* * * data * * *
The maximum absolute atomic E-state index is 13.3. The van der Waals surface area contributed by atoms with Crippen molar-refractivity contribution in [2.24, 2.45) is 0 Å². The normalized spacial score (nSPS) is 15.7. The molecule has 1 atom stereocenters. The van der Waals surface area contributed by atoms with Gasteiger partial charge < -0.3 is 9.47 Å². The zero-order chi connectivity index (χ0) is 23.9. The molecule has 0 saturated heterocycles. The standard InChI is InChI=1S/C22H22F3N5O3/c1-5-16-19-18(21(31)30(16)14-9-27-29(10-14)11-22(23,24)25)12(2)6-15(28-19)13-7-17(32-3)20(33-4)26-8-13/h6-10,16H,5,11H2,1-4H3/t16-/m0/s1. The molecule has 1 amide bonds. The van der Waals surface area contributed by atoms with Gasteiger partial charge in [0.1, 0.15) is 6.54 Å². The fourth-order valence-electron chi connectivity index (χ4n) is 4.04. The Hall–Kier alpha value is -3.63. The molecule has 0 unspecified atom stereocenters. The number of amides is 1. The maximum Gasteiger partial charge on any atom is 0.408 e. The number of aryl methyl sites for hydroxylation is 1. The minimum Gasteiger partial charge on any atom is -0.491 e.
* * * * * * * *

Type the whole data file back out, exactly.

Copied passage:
The maximum absolute atomic E-state index is 13.3. The van der Waals surface area contributed by atoms with Crippen molar-refractivity contribution in [2.24, 2.45) is 0 Å². The normalized spacial score (nSPS) is 15.7. The molecule has 1 atom stereocenters. The van der Waals surface area contributed by atoms with Gasteiger partial charge < -0.3 is 9.47 Å². The zero-order chi connectivity index (χ0) is 23.9. The molecule has 0 saturated heterocycles. The standard InChI is InChI=1S/C22H22F3N5O3/c1-5-16-19-18(21(31)30(16)14-9-27-29(10-14)11-22(23,24)25)12(2)6-15(28-19)13-7-17(32-3)20(33-4)26-8-13/h6-10,16H,5,11H2,1-4H3/t16-/m0/s1. The molecule has 1 amide bonds. The van der Waals surface area contributed by atoms with Gasteiger partial charge in [0.1, 0.15) is 6.54 Å². The fourth-order valence-electron chi connectivity index (χ4n) is 4.04. The Hall–Kier alpha value is -3.63. The molecule has 0 unspecified atom stereocenters. The number of amides is 1. The maximum Gasteiger partial charge on any atom is 0.408 e. The number of aryl methyl sites for hydroxylation is 1. The minimum Gasteiger partial charge on any atom is -0.491 e.